The village of Colonie in Albany County, New York, had its first electric vehicle charging station installed in 2013. In the decade since, EV use has soared in Colonie and across the country, driving demand for more and more EV charging stations.
However, a complex web of regulations can make it difficult for local governments to support the installation and operation of EV chargers, as rules vary significantly by city and state. Moreover, many outdated policies remain on the books because policymakers haven’t revisited them since EVs gained a foothold in the car market.
For instance, while local governments establish permitting and zoning laws, states set most building codes. That means the implementation process “looks different in different places,” said Ben Shapiro, a manager with RMI’s carbon-free mobility team. Charging companies may “have to relearn how the process in each city works every time they go to do a new project, [which] can make it pretty challenging to be able to scale the business and move quickly.”
To simplify EV charging station implementation, Colonie reached out to the Capital District Transportation Committee, a metropolitan planning organization in upstate New York, for help determining how it may need to change its zoning regulations. Jacob Beeman, a senior transportation planner with the Committee, said that improved regulations make it easier for developers to “know what they’re getting into.”
According to a report prepared for Colonie by the Capital District Regional Planning Commission and others, there are some best practices that local governments can follow to support EV charger deployment:
- Adopt zoning language that explicitly defines EV charging requirements, such as EV charging levels, and does not unnecessarily restrict its installation.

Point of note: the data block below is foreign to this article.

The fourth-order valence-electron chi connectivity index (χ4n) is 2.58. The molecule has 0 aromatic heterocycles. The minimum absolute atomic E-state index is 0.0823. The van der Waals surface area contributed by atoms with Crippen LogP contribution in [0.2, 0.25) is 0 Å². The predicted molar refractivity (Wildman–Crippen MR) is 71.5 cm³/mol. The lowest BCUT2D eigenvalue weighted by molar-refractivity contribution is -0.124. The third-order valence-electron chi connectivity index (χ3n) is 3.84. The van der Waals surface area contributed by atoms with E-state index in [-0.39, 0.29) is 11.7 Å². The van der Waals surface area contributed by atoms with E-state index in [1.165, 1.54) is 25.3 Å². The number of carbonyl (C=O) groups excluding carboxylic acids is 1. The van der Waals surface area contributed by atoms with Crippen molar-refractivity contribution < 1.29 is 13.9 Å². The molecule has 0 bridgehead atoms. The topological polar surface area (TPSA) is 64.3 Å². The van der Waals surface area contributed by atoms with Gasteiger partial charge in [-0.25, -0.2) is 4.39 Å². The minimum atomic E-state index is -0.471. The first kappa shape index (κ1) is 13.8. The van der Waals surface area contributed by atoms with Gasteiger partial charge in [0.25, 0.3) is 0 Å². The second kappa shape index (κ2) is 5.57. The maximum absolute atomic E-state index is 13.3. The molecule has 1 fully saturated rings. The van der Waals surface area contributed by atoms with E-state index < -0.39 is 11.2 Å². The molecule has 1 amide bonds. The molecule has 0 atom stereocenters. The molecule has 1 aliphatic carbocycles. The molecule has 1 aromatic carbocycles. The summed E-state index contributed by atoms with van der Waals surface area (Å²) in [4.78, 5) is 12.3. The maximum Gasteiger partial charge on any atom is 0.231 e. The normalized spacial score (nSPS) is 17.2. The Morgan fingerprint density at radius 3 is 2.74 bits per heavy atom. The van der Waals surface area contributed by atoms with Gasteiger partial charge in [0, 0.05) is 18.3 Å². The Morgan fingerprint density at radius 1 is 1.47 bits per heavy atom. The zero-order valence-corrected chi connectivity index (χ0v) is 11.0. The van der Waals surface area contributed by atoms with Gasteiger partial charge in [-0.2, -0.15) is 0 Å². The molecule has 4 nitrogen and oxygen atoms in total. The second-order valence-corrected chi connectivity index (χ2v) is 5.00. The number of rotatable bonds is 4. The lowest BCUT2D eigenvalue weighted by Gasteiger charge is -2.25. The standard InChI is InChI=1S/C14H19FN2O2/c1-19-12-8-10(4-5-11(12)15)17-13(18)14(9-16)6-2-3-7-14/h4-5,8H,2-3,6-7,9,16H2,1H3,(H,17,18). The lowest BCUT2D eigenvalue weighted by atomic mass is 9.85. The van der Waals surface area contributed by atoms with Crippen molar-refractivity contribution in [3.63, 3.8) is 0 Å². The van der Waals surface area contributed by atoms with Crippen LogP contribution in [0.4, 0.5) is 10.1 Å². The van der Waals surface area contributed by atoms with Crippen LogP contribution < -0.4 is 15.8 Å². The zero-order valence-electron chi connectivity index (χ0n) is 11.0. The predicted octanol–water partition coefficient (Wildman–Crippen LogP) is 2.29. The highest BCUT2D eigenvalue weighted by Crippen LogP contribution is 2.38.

- Establish building regulations that require the installation of EV chargers in new developments or require developers to pre-wire new buildings for EV chargers to reduce installation costs in the future.
- Create a consistent, low-cost permitting process for residential and commercial EV charger installations.
- Standardize EV parking signage throughout the community.
Colonie still needs to update its regulations, which do not mention EV charging, but developers have voluntarily installed EV charging in Colonie anyway, said Beeman, pointing to state incentives that allow stations to be installed at little to no extra cost.
But what about in other states where those incentives may not exist, or voluntary action is uncommon?
EV-ready regulations are sometimes controversial in Texas, according to Lori Clark, program manager at the North Central Texas Council of Governors. The construction industry believes EV charging requirements may add extra costs, though Clark noted that installing an EV electrical system during construction costs “pennies on the dollar” compared with installing it after the fact. Clark also pointed out that it’s tougher for Texas — with no revenue from a state income tax — to offer state incentive programs.
Still, that hasn’t stopped Texas cities from installing charging stations.
“We’ve seen an increasing momentum in how many charging stations are being built, [including in] communities that have never had them before,” said Clark. “Big cities have had charging stations for years and years,” she said.
For instance, Dallas allows but does not mandate that 10% of required parking spaces have EV charging. Now “smaller communities are [pursuing charging] projects for the first time,” Clark said.
Suzanne Goldberg, director of policy at EV charging company ChargePoint, said that city policies focusing on EV-ready ordinances, streamlined permitting and municipal fleet electrification are some of the more impactful changes cities can make.
“At the city level, there’s a lot of opportunity to really affect the transition to [electric] mobility,” Goldberg said. Whether people are looking to charge EVs at home, work or around the city, “we need policies that focus on making it easy for everyone to charge,” she said.
Beeman said that more local governments may soon update their policies to ease EV charger deployment to take advantage of newly available federal funding for EV charging infrastructure. Until then, cities should consult constituents, community organizations, other local governments, utilities, planning organizations, industry experts and others to understand what’s needed in a specific community before changing policies, Beeman said.
Supporting EVs entails “so much more than transportation planning” because the process involves a wide range of issues and stakeholders that “maybe didn’t work together in the past,” Beeman said.